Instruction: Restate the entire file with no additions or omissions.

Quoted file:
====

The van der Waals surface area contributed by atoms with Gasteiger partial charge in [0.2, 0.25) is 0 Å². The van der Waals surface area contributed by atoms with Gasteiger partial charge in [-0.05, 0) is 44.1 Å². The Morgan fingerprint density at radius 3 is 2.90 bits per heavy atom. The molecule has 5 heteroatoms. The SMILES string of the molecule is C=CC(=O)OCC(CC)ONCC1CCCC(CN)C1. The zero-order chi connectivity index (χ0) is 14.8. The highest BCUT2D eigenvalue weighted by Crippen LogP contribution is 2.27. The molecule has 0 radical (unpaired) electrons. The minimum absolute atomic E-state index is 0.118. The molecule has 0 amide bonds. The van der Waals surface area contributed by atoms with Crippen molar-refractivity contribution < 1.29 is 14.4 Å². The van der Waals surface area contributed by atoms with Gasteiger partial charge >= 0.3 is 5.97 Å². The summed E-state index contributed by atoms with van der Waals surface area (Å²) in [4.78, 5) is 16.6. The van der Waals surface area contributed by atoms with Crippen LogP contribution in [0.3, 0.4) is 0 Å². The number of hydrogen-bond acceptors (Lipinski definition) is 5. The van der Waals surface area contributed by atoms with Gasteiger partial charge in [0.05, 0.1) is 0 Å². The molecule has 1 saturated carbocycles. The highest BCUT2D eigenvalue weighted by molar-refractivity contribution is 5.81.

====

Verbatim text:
The van der Waals surface area contributed by atoms with Gasteiger partial charge in [0.2, 0.25) is 0 Å². The van der Waals surface area contributed by atoms with Gasteiger partial charge in [-0.05, 0) is 44.1 Å². The Morgan fingerprint density at radius 3 is 2.90 bits per heavy atom. The molecule has 5 heteroatoms. The SMILES string of the molecule is C=CC(=O)OCC(CC)ONCC1CCCC(CN)C1. The zero-order chi connectivity index (χ0) is 14.8. The highest BCUT2D eigenvalue weighted by Crippen LogP contribution is 2.27. The molecule has 0 radical (unpaired) electrons. The minimum absolute atomic E-state index is 0.118. The molecule has 0 amide bonds. The van der Waals surface area contributed by atoms with Crippen molar-refractivity contribution < 1.29 is 14.4 Å². The van der Waals surface area contributed by atoms with Gasteiger partial charge >= 0.3 is 5.97 Å². The summed E-state index contributed by atoms with van der Waals surface area (Å²) in [4.78, 5) is 16.6. The van der Waals surface area contributed by atoms with Crippen LogP contribution in [0.3, 0.4) is 0 Å². The number of hydrogen-bond acceptors (Lipinski definition) is 5. The van der Waals surface area contributed by atoms with Gasteiger partial charge in [0.05, 0.1) is 0 Å². The molecule has 1 saturated carbocycles. The highest BCUT2D eigenvalue weighted by molar-refractivity contribution is 5.81.